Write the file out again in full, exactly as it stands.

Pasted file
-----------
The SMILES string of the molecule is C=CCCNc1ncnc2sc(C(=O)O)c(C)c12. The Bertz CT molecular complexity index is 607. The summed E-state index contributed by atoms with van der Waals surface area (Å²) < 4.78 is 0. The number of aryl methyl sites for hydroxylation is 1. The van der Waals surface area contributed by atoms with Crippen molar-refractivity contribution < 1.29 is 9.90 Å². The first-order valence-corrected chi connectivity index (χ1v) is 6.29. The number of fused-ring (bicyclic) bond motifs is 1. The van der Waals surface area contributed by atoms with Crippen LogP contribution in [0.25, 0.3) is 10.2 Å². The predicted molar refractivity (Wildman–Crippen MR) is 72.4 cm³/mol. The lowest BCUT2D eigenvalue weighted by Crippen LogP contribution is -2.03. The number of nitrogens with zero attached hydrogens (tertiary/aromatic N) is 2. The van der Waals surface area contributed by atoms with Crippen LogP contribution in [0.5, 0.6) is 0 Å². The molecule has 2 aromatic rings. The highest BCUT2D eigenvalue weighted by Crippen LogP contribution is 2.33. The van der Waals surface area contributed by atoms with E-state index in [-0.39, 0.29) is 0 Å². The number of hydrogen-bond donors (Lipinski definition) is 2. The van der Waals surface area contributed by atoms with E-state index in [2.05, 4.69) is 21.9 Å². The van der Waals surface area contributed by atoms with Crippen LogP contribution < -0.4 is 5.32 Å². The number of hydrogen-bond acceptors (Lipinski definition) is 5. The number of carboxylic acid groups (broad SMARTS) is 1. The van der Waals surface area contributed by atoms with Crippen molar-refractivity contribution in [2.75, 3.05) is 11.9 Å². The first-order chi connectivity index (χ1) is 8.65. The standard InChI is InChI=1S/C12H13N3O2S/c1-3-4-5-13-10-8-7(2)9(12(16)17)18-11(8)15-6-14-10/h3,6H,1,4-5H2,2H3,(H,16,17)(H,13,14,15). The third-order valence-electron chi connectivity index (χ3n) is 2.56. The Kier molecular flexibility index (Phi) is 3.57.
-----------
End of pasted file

The SMILES string of the molecule is C=CCCNc1ncnc2sc(C(=O)O)c(C)c12. The Bertz CT molecular complexity index is 607. The summed E-state index contributed by atoms with van der Waals surface area (Å²) < 4.78 is 0. The number of aryl methyl sites for hydroxylation is 1. The van der Waals surface area contributed by atoms with Crippen molar-refractivity contribution < 1.29 is 9.90 Å². The first-order valence-corrected chi connectivity index (χ1v) is 6.29. The number of fused-ring (bicyclic) bond motifs is 1. The van der Waals surface area contributed by atoms with Crippen LogP contribution in [0.25, 0.3) is 10.2 Å². The predicted molar refractivity (Wildman–Crippen MR) is 72.4 cm³/mol. The lowest BCUT2D eigenvalue weighted by Crippen LogP contribution is -2.03. The number of nitrogens with zero attached hydrogens (tertiary/aromatic N) is 2. The van der Waals surface area contributed by atoms with Crippen LogP contribution in [0.5, 0.6) is 0 Å². The molecule has 2 aromatic rings. The highest BCUT2D eigenvalue weighted by Crippen LogP contribution is 2.33. The van der Waals surface area contributed by atoms with E-state index in [-0.39, 0.29) is 0 Å². The number of hydrogen-bond donors (Lipinski definition) is 2. The van der Waals surface area contributed by atoms with E-state index in [2.05, 4.69) is 21.9 Å². The van der Waals surface area contributed by atoms with Crippen LogP contribution < -0.4 is 5.32 Å². The number of hydrogen-bond acceptors (Lipinski definition) is 5. The number of carboxylic acid groups (broad SMARTS) is 1. The van der Waals surface area contributed by atoms with Crippen molar-refractivity contribution in [2.75, 3.05) is 11.9 Å². The first-order chi connectivity index (χ1) is 8.65. The standard InChI is InChI=1S/C12H13N3O2S/c1-3-4-5-13-10-8-7(2)9(12(16)17)18-11(8)15-6-14-10/h3,6H,1,4-5H2,2H3,(H,16,17)(H,13,14,15). The third-order valence-electron chi connectivity index (χ3n) is 2.56. The Kier molecular flexibility index (Phi) is 3.57.